Josiah’s story cuts off abruptly with an invasion by Egypt. Josiah himself is killed in battle, and his son Jehoahaz only reigned three months before being imprisoned and deported by Egypt’s Pharaoh, who installs Jehoahaz’s son Eliakim on the throne instead (changing his name to Jehoiakim, for reasons which are obscure) and demanding tribute. This is basically the end of Judah’s existence as an independent state. Jehoiakim is poorly thought of by the authors for two reasons: first, he “does what is displeasing to God”, which is presumably idolatry because the Deuteronomists don’t have a really varied appetite for sin, and second, he taxes the hell out of the people to afford the tremendous tribute burden.

The best way to break free of a big tyrannical state, Jehoiakim reasoned, is to befriend a bigger tyrannical state, and at that period of history that state was Babylon. Jehoiakim swears fealty to Nebuchadnezzar of Babylon (another act which surely annoyed God, but, hey, if he didn’t want his monarchs subordinating themselves to foreign potentates, maybe he shouldn’t let his nation get conquered all the time). We’re told this is an effective deterrent against the Egyptians, but eventually Jehoiakim chafes against this vassalage of his own choosing and rebels, predictably earning Babylon’s ire and attention.

However, Jehoiakim doesn’t live to see the damaging effects of his rebellion. His son Jehoiachin takes the crown, and holds it for a mere three months before Babylon sweeps down in its might and besieges Jerusalem. Jerusalem surrenders and the Temple and palace are completely looted, while all of the skilled laborers in Judah are exiled to work in Babylon. Jehoiachinhimself is placed under arrest, with his family, and the regency is bestowed upon his uncle, whose name is changed (it must be some sort of near-East tradition, when installing a puppet king, to change their name) to Zedekiah. All of this happens, we are told, on accout of Manasseh’s sin “filling Jerusalem with the blood of the innocent, and God would not forgive”. Given what the toll of war and deportation must have been, there’s a pretty horrific irony and hypocrisy in this justification.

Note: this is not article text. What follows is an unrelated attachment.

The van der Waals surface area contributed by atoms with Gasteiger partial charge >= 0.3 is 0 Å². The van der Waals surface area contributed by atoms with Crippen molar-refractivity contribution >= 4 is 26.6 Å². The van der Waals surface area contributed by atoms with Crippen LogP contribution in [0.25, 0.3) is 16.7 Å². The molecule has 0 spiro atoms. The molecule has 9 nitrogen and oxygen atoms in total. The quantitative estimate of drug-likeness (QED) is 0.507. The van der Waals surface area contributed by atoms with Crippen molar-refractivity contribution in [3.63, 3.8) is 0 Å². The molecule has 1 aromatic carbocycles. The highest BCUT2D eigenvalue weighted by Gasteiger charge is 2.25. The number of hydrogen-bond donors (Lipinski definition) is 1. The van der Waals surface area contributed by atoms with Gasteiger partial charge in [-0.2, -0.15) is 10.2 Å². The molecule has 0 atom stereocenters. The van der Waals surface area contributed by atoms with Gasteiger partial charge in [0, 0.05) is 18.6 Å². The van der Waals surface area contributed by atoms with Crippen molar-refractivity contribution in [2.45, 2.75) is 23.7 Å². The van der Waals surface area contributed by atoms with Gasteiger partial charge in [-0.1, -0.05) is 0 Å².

But even crushing the resistence, scattering the skilled worker, and installing a puppet king doesn’t keep Judah at bay, and after nine years, Zedekiah rebels and the Babylons come tramping back to besiege Jerusalem again, blockading the city for over a year while the citizens starve. Before they can all die of famine, the babylonians breach the walls to put them out of their misery. Zedekiah’s family is executed, Zedekiah himself is blinded, and the city, already presumably a bit sparse from the last looting, is burned to the ground. Everything which wasn’t deemed valuable enough to loot on the last go-round is uprooted and carried off, which includes most of the bronze temple implements. The entire royal entourage of priests and attendants is killed, and all but a small number of Judahites are exiled. The few remnants are apparently left under a Judean governor, against whom they rebel and then flee to Egypt.

So at this point, Judah is depopulated, Jerusalem razed, and the people scattered to Assyria, Babylon, and Egypt. This is the beginning of the mythohistorical period of exile, when no Judean state exists. This state of affairs will continue (with Judean independence flickering in and out at various points between empries) for the rest of the text. Henceforth the Biblical narrative probably has a more accurate view of Judah’s place in the world: in the previous chapters, Judah (and Israel) came across as significant, major forces in the Near East, which pretty much no archaeological evidence confirms. But from the end of this book forwards, the Israelite people are presented as subjects of large consequential empires, which historically they actually were.

The book closes out with one minor piece of good news. A new Babylonian king, with the false-cognate name of Evil-merodach, sets Jehoiachin (the king imprisoned and replaced with his uncle Zedekiah) free and shows him favor and elevation in court. That’s a happy ending, I guess.Judah finally gets what’s coming to them. Also, Samaritans are WRONG WRONG WRONG because the king says so and so does God.

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About Jake
I'm a mathematics professor at the University of Louisville, and a geek.